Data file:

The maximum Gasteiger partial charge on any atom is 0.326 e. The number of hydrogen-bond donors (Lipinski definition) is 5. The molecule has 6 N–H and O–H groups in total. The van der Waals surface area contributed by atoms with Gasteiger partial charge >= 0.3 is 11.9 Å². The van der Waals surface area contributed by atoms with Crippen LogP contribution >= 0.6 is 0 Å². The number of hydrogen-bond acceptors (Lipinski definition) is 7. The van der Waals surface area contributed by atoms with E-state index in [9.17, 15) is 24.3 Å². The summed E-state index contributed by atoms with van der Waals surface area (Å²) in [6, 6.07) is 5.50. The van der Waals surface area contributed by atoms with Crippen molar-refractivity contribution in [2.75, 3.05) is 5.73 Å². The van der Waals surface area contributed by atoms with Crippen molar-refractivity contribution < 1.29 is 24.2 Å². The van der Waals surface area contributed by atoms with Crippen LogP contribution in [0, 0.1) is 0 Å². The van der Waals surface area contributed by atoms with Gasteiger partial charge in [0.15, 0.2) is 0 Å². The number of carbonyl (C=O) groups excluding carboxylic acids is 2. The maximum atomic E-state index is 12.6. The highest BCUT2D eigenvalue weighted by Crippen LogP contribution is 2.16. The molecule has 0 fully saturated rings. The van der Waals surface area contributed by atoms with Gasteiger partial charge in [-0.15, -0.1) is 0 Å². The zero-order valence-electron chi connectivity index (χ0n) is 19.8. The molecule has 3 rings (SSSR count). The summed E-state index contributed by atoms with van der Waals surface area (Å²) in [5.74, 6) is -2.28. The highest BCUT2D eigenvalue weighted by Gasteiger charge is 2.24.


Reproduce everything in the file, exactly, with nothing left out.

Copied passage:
The maximum Gasteiger partial charge on any atom is 0.326 e. The number of hydrogen-bond donors (Lipinski definition) is 5. The molecule has 6 N–H and O–H groups in total. The van der Waals surface area contributed by atoms with Gasteiger partial charge >= 0.3 is 11.9 Å². The van der Waals surface area contributed by atoms with Crippen LogP contribution >= 0.6 is 0 Å². The number of hydrogen-bond acceptors (Lipinski definition) is 7. The van der Waals surface area contributed by atoms with E-state index in [9.17, 15) is 24.3 Å². The summed E-state index contributed by atoms with van der Waals surface area (Å²) in [6, 6.07) is 5.50. The van der Waals surface area contributed by atoms with Crippen molar-refractivity contribution in [2.75, 3.05) is 5.73 Å². The van der Waals surface area contributed by atoms with Crippen molar-refractivity contribution < 1.29 is 24.2 Å². The van der Waals surface area contributed by atoms with Crippen LogP contribution in [0, 0.1) is 0 Å². The van der Waals surface area contributed by atoms with Gasteiger partial charge in [0.15, 0.2) is 0 Å². The number of carbonyl (C=O) groups excluding carboxylic acids is 2. The maximum atomic E-state index is 12.6. The highest BCUT2D eigenvalue weighted by Crippen LogP contribution is 2.16. The molecule has 0 fully saturated rings. The van der Waals surface area contributed by atoms with Gasteiger partial charge in [-0.15, -0.1) is 0 Å². The zero-order valence-electron chi connectivity index (χ0n) is 19.8. The molecule has 3 rings (SSSR count). The summed E-state index contributed by atoms with van der Waals surface area (Å²) in [5.74, 6) is -2.28. The highest BCUT2D eigenvalue weighted by Gasteiger charge is 2.24.